Danelli et al.  studied the optimum dose of 0.5% hyperbaric bupivacaine for the Cesarean section of parturient women and reported that a dose of ~9.5-10.5 mg was effective for 95% of the parturient women. They also reported that 10 mg was the minimum dose to maintain appropriate anesthesia, but hypotension was found in 65% of the patients in the case. In this study, the dose of the local anesthetic was determined using the table suggested by Harten et al.  in order to exclude the variations by height and weight. Since Lee et al.  reported that hypotension was reduced when administering the ephedrine dose suggested by Harten et al.  in comparison to administering a fixed dose to Korean parturient women, we thought that the method of Harten et al. , that considers the height and weight of the parturient women for spinal anesthesia, might be more appropriate.
Oh and Hong  reported that the addition of fentanyl could reduce the dose of the local anesthesia and hypotension incidents, while providing appropriate anesthesia for the operation. Although we applied the local anesthetic dose suggested by Harten et al.  in this study, we used fentanyl (20 µg), whereas diamorphine (0.4 mg) was used in the study of Harten et al. . The average bupivacaine dose used was about 9.5 mg, which was 0.5 mg less than the dose used by Danelli et al. . Ephedrine was administrated in 53.8% of the cases, which was similar to 56.8% in the study of Harten et al. .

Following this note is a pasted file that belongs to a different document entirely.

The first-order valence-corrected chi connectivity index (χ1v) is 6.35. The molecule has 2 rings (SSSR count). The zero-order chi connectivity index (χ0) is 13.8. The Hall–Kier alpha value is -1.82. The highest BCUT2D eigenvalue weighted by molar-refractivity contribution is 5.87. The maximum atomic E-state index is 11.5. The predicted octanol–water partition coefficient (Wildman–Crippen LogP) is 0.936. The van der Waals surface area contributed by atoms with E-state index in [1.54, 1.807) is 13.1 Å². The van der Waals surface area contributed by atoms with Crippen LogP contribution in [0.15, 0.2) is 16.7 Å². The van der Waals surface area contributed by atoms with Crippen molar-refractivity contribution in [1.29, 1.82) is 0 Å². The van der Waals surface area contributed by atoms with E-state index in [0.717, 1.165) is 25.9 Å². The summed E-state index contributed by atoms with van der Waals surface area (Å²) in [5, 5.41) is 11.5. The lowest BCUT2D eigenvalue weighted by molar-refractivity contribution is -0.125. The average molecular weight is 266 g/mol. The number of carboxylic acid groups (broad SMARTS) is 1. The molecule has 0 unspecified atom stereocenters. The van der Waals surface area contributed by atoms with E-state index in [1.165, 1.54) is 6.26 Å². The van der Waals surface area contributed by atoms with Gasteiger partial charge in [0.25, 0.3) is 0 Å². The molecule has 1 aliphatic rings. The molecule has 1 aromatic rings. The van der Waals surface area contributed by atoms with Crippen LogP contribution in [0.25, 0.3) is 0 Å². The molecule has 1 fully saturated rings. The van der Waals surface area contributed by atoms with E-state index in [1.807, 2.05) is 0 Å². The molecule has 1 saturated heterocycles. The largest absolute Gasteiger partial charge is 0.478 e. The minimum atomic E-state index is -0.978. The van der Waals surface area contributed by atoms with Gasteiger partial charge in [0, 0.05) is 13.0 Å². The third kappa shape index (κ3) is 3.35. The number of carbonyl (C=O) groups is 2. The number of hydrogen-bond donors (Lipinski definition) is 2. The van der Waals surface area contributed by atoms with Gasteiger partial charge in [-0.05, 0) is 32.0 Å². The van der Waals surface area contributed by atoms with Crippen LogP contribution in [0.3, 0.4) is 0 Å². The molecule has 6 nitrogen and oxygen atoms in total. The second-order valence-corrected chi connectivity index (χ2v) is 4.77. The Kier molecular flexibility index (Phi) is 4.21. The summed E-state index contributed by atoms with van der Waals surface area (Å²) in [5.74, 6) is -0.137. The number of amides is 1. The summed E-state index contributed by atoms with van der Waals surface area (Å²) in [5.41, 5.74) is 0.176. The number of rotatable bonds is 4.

Hypotension is the most common side effect found at the anesthesia region after Cesarean section. The causes of nausea and vomiting include cerebral ischemia by blood pressure drop, hyperfunction of the vagus nerve, intraoperative intestine traction, and preanesthetic administration. When hypotension, nausea, and vomiting occurred after the spinal anesthesia in this study, ephedrine was administrated to treat the nausea and vomiting accompanying hypotension. In the study of Kol et al. , it was reported that the incident of hypotension, as well as the incident of nausea and vomiting, was effectively reduced in the group of parturient women to whom ephedrine was administrated during the spinal anesthesia for Cesarean section. Since all nausea and vomiting cases were accompanied by hypotension, blood pressure drop was presumably the cause of the nausea and vomiting that took place after the spinal anesthesia and during the operation.